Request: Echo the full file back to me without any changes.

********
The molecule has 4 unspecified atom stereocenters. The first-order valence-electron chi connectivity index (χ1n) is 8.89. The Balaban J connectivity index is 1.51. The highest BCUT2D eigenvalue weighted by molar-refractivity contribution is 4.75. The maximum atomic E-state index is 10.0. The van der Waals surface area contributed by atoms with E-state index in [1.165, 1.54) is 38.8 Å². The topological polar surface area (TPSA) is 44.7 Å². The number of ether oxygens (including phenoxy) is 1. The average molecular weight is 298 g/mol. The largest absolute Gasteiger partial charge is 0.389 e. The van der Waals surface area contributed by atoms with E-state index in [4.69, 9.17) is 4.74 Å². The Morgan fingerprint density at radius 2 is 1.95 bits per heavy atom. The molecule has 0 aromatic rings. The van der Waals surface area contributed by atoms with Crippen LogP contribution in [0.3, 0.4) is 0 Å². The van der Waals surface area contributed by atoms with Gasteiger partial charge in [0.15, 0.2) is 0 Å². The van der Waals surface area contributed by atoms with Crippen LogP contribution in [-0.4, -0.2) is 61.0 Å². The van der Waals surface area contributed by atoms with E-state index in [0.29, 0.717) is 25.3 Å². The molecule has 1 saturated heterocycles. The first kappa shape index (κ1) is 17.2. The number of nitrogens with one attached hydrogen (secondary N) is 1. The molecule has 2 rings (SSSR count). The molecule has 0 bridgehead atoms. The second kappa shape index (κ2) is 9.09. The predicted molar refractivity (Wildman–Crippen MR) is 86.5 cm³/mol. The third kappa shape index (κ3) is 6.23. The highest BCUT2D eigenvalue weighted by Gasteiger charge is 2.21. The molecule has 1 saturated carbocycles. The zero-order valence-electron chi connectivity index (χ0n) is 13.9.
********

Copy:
The molecule has 4 unspecified atom stereocenters. The first-order valence-electron chi connectivity index (χ1n) is 8.89. The Balaban J connectivity index is 1.51. The highest BCUT2D eigenvalue weighted by molar-refractivity contribution is 4.75. The maximum atomic E-state index is 10.0. The van der Waals surface area contributed by atoms with E-state index in [1.165, 1.54) is 38.8 Å². The topological polar surface area (TPSA) is 44.7 Å². The number of ether oxygens (including phenoxy) is 1. The average molecular weight is 298 g/mol. The largest absolute Gasteiger partial charge is 0.389 e. The van der Waals surface area contributed by atoms with E-state index in [4.69, 9.17) is 4.74 Å². The Morgan fingerprint density at radius 2 is 1.95 bits per heavy atom. The molecule has 0 aromatic rings. The van der Waals surface area contributed by atoms with Crippen LogP contribution in [0.3, 0.4) is 0 Å². The van der Waals surface area contributed by atoms with Gasteiger partial charge in [0.15, 0.2) is 0 Å². The van der Waals surface area contributed by atoms with Crippen LogP contribution in [-0.4, -0.2) is 61.0 Å². The van der Waals surface area contributed by atoms with E-state index in [0.29, 0.717) is 25.3 Å². The molecule has 1 saturated heterocycles. The first kappa shape index (κ1) is 17.2. The number of nitrogens with one attached hydrogen (secondary N) is 1. The molecule has 2 rings (SSSR count). The molecule has 0 bridgehead atoms. The second kappa shape index (κ2) is 9.09. The predicted molar refractivity (Wildman–Crippen MR) is 86.5 cm³/mol. The third kappa shape index (κ3) is 6.23. The highest BCUT2D eigenvalue weighted by Gasteiger charge is 2.21. The molecule has 1 saturated carbocycles. The zero-order valence-electron chi connectivity index (χ0n) is 13.9.